10 Tracks; 53 minutes
This CD was written, performed and recorded by a busy, working, blues band. Their website attests to their weekly Friday and Saturday night gigs at a casino in their hometown of Bangor, Maine. It can be tough for a local band that earns its reputation every week as a live act to make the transition to the recording studio.
Juke Rockets start out very well. They write their own songs. In fact every song on this release is original except “Summertime.” The songs are pretty good and a couple are standouts. Their musicianship, while not virtuoso, is capable and serves their music well.
The band has a good rhythm section, which is tasked with maintaining energy and intensity. This can be tough, especially on the slow songs but drummer Tim Woitowitz keeps the band driving forward on every track. With the contribution of bassist Steve Mellor, the rhythm section is particularly strong on the very engaging “We Threw Our Love Away”.
Lead singer, Carlene Thornton, is quite good, especially on the softer, moodier numbers – good phrasing, full resonance and very good expression. She also likes to belt, and she can really let go. But it is the tracks where she explores a more subtle dynamic range where her voice really shines.
The band gets props for writing their own songs. The opening track, “American Train” smokes along at a good clip and has a nice, fresh approach to laying down a driving train rhythm. “Hungry Soul” is the title track, and this is one of those softer songs where Carlene Thornton’s voice seems most at home, with nice harmonies from Woitowitz and bassist Steve Mellor.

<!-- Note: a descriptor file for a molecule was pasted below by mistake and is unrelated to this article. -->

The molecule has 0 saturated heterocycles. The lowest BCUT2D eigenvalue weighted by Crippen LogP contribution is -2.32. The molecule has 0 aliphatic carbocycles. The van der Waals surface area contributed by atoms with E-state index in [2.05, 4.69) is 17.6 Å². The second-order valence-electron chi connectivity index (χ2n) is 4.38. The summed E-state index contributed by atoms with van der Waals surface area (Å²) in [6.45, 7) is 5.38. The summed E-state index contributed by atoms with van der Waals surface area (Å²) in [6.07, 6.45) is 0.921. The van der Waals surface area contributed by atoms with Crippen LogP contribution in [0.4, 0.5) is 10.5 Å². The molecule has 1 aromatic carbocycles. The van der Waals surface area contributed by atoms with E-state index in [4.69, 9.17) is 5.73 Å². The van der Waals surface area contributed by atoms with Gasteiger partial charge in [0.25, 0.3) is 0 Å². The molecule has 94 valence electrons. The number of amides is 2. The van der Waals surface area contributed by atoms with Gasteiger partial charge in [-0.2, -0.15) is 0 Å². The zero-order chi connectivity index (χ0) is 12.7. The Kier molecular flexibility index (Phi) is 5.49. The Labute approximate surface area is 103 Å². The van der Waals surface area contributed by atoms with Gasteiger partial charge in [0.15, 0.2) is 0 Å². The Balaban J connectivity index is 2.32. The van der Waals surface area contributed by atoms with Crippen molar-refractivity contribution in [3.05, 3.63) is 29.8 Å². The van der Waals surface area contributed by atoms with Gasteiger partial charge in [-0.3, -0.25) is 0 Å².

“Mister 7”, the best track on the album, is a sultry, slow blues number where Ms. Thornton sings with depth and sensitivity. The guitar work on the track by Ron Casillo is strong too, with a rich tone and smooth solo.
They should have kept to original songs, or at least not have chosen to include a cultural icon. “Summertime”, written by George Gershwin, one of America’s greatest composers, for his masterpiece opera “Porgy And Bess”, has been covered by Billy Holiday, Ella Fitzgerald, and Janis Joplin, among many, many, many others. It is remarkably difficult to bring originality to it after so many great artists have sung it. You can also hear this cover just about anywhere there’s a woman blues singer, and it has been destroyed in Karaoke bars around the world.
The Juke Rockets try to deliver a fresh arrangement, but neither the arrangement nor the vocal performance are quite successful at delivering the emotional truth of this American classic. Perhaps, it is simply that the song is overdone and needs to be retired, or least to take a long hiatus, from set lists everywhere.
There are bands like the Juke Rockets in clubs, pubs, bars and tents in every corner of the USA and Canada. Some show great promise with innovative, original approaches to existing songs as well as their own compositions. Others are the amateurish weekend warriors, barely capable of playing their instruments, that too many bar owners are booking these days.
Juke Rockets are somewhere in the middle. This CD is uneven, but if they build their future recordings on the strong foundation of “Mister 7”, they will be on the right track. In the meantime, “Hungry Soul” is a solid journeyman effort from a working, journeyman blues band.